Saturday, April 30, 2011

In the Middle of Nowhere, Part One

It's almost a truism to say that the desert is surprisingly full of interesting things. But just because it's a truism doesn't mean it isn't true. Today was a day off from baseball, because Rob, Norton, and I had to put some serious mileage between us and Las Vegas in order to make it to Saturday's Diamondbacks / Cubs game. (Astute readers will note that, were it not for an endless bout of illness in early April, I might well have seen these teams play thrice, home and away; luckily, this will be the only time.)

After the revelation of Double Negative yesterday, we were primed for more desert wonders—and while nothing we saw quite matches the scope and awe of that work, a long drive across the desert had its rewards. We started in Las Vegas with a trip to the Lou Ruvo Center for Brain Health, not because we finally decided to cop to our obvious maladies but because it's a Frank Gehry design. The two buildings (event center and offices) are somewhat reminiscent of Gehry's Weisman Art Museum in Minneapolis, but with obviously more computing firepower behind it.

After breakfast at the Cracked Egg in Henderson, we headed south through Searchlight, into the tip of California, and then west into Arizona, to reach Lake Havasu City—attractive to us in part for being a largely planned community (hard as it is to tell from all the generic sprawl that surrounds it now) but primarily for being the home of the London Bridge. The story is both mundane and oddly inspirational—when the bridge in London, England, was being replaced in the late '60s, an entrepreneur bought all the old materials, shipped them to this essentially artificial lake resort in the desert, and rebuilt it. Now it's a tourist trap for the powerboating and motorcycling sets that seems almost impossible to imagine going to in earnest (that is, nonironically). And yet there they all are. For his troubles, one of the city fathers has been memorialized in this creepy statue:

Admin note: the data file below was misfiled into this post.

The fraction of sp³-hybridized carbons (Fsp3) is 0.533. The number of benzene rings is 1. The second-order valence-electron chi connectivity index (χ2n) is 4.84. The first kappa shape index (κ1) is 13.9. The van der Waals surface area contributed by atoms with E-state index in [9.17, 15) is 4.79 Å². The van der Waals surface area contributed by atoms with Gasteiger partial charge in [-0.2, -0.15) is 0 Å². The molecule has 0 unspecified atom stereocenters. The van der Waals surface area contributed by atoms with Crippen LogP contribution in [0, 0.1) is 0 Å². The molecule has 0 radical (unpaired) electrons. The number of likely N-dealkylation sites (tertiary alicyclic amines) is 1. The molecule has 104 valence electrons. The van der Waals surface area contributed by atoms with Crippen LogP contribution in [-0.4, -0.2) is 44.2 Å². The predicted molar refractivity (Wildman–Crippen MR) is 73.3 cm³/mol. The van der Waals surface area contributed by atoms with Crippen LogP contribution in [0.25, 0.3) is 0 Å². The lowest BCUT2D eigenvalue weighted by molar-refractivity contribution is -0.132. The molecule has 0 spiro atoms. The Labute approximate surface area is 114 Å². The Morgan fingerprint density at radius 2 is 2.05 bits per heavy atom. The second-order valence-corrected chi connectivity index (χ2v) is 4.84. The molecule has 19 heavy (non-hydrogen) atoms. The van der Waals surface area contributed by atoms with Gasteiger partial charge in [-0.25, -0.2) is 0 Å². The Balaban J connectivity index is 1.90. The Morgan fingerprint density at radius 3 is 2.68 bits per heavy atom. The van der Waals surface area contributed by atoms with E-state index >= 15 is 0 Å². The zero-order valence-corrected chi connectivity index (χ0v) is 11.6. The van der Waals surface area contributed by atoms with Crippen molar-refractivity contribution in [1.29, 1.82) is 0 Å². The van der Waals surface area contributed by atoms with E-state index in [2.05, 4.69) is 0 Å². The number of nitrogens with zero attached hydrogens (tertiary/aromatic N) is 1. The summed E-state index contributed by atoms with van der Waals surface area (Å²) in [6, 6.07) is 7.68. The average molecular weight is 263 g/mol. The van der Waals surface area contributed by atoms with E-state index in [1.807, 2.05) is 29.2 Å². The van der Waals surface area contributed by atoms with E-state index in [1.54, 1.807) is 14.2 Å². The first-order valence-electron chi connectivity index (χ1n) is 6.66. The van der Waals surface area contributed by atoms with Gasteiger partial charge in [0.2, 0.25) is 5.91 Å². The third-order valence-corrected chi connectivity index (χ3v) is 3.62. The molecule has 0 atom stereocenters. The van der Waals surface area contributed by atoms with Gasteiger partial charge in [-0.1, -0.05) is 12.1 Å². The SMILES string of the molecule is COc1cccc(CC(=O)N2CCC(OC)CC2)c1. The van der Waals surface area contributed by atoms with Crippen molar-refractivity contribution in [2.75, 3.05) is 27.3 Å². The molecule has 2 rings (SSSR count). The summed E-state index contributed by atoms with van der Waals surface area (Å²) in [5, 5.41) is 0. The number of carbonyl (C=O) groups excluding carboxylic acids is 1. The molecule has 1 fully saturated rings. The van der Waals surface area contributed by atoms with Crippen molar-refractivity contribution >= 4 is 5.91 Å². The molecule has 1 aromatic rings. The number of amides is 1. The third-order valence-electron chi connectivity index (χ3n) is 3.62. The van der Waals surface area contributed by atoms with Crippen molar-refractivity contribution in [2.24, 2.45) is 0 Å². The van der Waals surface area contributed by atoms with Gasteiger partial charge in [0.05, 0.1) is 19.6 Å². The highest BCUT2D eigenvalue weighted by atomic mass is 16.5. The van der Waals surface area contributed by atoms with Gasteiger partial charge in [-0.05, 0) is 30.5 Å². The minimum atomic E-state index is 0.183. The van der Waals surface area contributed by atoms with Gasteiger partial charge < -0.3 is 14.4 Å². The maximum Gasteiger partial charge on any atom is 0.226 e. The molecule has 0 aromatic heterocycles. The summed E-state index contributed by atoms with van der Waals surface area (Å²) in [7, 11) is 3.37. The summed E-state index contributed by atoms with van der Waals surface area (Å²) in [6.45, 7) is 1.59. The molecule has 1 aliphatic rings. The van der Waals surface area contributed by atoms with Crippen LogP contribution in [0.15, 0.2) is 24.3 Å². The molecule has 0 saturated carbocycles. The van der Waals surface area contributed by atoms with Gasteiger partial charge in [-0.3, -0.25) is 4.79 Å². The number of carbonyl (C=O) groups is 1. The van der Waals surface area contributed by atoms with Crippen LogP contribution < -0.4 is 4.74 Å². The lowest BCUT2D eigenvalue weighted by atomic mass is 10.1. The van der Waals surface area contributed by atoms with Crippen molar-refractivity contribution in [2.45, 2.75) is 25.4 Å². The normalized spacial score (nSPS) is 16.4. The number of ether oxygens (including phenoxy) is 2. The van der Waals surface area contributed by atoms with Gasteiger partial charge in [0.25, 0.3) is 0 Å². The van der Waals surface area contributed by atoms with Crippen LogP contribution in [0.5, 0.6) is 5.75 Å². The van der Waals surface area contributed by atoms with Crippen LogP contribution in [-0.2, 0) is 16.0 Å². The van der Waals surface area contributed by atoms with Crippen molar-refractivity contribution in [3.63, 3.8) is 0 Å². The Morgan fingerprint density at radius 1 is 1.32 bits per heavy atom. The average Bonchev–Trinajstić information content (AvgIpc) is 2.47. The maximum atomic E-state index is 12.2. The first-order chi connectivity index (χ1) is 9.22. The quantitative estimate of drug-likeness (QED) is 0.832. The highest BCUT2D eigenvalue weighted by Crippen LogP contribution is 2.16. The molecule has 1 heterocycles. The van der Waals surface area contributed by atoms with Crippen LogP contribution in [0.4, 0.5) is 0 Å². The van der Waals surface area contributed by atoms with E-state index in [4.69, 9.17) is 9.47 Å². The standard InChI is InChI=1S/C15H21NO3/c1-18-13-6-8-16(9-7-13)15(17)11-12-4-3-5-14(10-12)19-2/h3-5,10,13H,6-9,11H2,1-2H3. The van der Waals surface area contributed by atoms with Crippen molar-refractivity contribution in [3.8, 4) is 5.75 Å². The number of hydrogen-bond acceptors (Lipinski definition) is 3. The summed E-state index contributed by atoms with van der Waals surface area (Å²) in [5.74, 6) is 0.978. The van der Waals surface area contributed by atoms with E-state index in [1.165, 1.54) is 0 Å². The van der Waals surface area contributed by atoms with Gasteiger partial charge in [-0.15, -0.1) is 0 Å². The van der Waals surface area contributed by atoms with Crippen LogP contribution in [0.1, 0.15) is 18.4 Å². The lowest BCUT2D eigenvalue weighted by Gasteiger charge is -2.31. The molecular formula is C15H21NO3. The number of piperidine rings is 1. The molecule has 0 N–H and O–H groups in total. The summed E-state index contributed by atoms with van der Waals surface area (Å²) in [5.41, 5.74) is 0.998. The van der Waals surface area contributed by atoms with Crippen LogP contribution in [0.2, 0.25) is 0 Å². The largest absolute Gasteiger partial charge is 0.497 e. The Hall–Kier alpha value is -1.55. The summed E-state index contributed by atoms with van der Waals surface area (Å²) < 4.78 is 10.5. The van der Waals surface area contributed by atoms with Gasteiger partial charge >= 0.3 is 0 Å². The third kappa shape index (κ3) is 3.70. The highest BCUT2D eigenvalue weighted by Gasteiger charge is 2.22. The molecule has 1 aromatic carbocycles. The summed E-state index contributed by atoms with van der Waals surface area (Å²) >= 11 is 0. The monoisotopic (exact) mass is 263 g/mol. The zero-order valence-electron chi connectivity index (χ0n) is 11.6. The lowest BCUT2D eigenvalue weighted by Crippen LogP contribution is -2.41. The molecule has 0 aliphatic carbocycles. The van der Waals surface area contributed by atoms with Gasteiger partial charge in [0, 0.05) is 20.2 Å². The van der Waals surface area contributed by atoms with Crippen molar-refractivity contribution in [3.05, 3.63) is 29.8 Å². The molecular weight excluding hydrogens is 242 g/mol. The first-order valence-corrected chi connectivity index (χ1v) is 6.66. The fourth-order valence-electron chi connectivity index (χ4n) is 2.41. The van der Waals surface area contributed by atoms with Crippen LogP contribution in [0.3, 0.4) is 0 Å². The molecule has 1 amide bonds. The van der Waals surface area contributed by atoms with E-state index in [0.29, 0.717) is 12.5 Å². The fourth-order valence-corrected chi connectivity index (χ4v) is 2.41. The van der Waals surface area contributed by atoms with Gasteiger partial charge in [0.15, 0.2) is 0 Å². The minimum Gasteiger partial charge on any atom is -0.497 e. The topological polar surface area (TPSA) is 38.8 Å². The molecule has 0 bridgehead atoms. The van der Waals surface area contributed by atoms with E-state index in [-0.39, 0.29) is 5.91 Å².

Why does this make me think of various puppet dictators of the cold war?
From there we struck back north to take in the Geodesic House (or "Area 66" as its owner would have it)—an oddity reminiscent of the UFO house outside of Chattanooga that we visited in 2007. Amazingly, this was apparently built as a restaurant.

After that, it was long but wonderful drive through cactusland, until we rose up into the mountains en route to Prescott. We stopped at a New Deal–era installation of the Stations of the Cross on a hillside in Yarnell that was, despite our collective lack of piety, moderately reverence inducing and admirably constructed. The period signage had something to do with that.

After a fruitless but entertaining quest for a ghost town, down a road that was primitive enough to evoke memories of both The Wages of Fear and our encounter with a meth-dealer-hunting cop, we continued on a spectacular twisting road through the mountains to Prescott, for dinner at the widely and justly praised Hugo's Cocina. Tomorrow, I believe, we'll actually see some baseball.

(The title of this post is borrowed from a classic radio-art piece by the inimitable Joe Frank. Well, actually, people do try to imitate him, but it doesn't turn out well.)

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